As a child, I really had no idea when I was going to go do something I didn’t want to do. So, I really COULDN’T think too much about it anyway. At any time, my mom could, and would tell me to do something…and I would. Of course, then I would have to convince myself everything was ok. That’s not weird. It’s not wrong, my mom told me to do it. I don’t want to upset my mom.
So, this brings me to my second coping skill.
- Instead, think tomorrow, at this time, it will be better.
That’s what you think about when you’re doing something you’re not thinking so much about.
- This is temporary. It will end. Tomorrow, at this time, you won’t be doing this. It will pass.
Not to be confused with, I won’t be doing this again; because that’s not true.
I just don’t think too much about that, well not right now, anyway.
As soon as this is over, my days and nights will be consumed with those thoughts, but not right now. Not in the middle of the act.
Right now, I’m just going to shut down mentally, do what I’m told to do, and think tomorrow will be better.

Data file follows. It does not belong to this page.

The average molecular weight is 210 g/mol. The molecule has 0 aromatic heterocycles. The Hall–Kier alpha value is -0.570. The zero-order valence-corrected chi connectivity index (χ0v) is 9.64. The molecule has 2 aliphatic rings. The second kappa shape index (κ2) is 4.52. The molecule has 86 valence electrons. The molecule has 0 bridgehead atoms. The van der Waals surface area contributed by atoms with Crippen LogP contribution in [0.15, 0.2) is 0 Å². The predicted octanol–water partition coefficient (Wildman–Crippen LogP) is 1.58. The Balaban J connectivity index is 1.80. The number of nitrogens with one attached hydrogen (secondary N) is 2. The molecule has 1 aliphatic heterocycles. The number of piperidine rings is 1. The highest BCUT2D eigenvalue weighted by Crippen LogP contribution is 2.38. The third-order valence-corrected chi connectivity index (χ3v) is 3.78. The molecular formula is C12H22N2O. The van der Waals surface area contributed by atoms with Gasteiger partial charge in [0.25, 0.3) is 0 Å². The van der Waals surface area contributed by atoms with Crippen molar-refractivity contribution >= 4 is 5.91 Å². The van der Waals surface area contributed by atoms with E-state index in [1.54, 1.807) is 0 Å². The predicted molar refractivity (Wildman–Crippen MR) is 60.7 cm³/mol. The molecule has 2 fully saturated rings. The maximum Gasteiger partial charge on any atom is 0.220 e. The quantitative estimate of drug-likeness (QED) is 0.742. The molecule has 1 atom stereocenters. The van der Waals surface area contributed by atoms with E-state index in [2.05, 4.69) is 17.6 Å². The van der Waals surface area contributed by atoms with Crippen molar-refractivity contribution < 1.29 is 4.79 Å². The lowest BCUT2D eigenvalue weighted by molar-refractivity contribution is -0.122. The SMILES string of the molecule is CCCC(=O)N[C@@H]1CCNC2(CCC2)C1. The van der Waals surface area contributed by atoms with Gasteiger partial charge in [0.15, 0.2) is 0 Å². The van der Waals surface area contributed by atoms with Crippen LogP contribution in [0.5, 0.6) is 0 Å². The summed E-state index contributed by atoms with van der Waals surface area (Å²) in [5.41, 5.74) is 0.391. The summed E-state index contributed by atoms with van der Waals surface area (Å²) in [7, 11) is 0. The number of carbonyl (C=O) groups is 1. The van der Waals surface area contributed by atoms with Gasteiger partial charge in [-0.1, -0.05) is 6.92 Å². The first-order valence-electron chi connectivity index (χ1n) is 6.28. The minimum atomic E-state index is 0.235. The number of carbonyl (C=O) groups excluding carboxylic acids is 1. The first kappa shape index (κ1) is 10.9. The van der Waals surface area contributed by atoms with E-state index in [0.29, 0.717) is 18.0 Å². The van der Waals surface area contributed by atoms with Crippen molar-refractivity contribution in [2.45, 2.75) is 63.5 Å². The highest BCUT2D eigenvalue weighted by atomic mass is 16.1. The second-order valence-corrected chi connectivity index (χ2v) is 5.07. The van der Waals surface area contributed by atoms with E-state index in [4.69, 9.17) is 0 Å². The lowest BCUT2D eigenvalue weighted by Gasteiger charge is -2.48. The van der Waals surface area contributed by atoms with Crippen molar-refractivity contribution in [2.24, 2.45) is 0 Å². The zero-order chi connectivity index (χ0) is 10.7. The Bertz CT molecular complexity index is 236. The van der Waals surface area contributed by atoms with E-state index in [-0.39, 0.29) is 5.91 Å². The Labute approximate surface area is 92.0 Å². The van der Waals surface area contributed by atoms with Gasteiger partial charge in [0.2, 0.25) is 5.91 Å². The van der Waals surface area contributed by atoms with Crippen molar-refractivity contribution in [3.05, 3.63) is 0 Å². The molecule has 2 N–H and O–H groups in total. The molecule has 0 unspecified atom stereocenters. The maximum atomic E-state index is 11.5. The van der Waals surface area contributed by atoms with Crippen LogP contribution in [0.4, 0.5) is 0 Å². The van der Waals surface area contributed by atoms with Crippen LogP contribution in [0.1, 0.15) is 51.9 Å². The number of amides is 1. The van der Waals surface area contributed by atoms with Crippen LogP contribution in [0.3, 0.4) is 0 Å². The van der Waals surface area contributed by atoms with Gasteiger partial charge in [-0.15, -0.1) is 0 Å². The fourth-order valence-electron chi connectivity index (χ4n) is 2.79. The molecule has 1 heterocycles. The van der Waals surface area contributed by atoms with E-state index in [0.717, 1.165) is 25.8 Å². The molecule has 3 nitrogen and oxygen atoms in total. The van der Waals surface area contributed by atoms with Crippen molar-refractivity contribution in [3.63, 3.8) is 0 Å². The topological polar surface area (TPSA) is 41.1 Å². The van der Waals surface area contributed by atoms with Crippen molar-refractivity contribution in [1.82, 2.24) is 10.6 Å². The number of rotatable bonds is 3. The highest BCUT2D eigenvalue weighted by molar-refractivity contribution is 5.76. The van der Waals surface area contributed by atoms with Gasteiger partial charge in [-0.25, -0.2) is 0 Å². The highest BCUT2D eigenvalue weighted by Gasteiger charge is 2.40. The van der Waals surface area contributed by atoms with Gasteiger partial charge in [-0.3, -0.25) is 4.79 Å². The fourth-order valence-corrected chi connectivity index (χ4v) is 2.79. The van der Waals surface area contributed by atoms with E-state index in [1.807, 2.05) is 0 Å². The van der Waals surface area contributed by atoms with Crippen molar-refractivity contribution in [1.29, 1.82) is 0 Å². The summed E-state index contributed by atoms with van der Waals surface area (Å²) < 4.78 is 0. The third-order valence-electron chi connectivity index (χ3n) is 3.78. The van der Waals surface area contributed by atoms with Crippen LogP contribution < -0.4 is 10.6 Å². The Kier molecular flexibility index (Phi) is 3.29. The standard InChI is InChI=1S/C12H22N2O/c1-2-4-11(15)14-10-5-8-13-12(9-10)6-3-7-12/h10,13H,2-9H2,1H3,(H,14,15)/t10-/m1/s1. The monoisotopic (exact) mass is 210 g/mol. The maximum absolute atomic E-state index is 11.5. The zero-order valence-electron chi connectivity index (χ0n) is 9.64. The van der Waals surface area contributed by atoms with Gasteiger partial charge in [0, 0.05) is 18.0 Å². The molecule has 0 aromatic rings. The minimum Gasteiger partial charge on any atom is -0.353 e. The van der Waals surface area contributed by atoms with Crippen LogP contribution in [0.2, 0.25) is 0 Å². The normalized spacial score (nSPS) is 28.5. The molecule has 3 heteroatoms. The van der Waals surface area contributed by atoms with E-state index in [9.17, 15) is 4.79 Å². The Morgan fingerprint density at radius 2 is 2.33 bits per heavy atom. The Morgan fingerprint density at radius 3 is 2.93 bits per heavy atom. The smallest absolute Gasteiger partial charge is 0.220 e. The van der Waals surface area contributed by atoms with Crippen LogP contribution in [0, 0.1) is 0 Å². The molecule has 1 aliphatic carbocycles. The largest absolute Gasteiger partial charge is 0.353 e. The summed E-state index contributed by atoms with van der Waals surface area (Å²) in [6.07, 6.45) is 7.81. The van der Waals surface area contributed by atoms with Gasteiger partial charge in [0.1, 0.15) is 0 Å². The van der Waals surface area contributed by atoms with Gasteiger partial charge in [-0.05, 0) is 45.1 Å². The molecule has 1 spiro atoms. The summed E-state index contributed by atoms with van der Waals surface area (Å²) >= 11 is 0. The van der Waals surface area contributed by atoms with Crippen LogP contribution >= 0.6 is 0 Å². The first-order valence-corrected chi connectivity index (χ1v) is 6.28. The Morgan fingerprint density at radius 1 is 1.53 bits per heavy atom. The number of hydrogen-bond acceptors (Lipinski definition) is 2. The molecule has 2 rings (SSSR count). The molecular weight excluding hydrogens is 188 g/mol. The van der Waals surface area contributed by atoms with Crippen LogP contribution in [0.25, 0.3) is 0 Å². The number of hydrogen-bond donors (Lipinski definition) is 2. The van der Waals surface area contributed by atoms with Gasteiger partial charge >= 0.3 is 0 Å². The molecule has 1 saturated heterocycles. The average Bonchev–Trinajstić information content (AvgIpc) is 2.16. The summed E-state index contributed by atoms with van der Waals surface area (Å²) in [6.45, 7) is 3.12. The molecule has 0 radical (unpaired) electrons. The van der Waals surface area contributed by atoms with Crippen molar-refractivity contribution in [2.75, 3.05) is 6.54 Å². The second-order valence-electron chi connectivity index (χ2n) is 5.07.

So yeah, what a mess I became. I’m still trying to understand how all that impacted who I have become and how not to pass that on to my kids.
But I’ve been challenged to think about the good that my mom as done for me. So today, as I sit at my bathroom vanity, starting my morning rituals, and contemplating all the things that I don’t necessarily want to do, but need to do so I can do what I want to do, I think about what my mom has taught me.
Don’t think so hard. Just do what you have to do. Shower, hair, makeup, pack a lunch, go to the gym.
And… (with a slight modification) so then after, things will be better because then I can do what I want.
I mean really, these are great coping skills. Life skills really.
First, don’t think so much about what needs to get done. Just do it. Secondly, remember its only temporary. The faster you get it done, the sooner you can have fun.
And these don’t have to only pertain to everyday mundane stuff, either.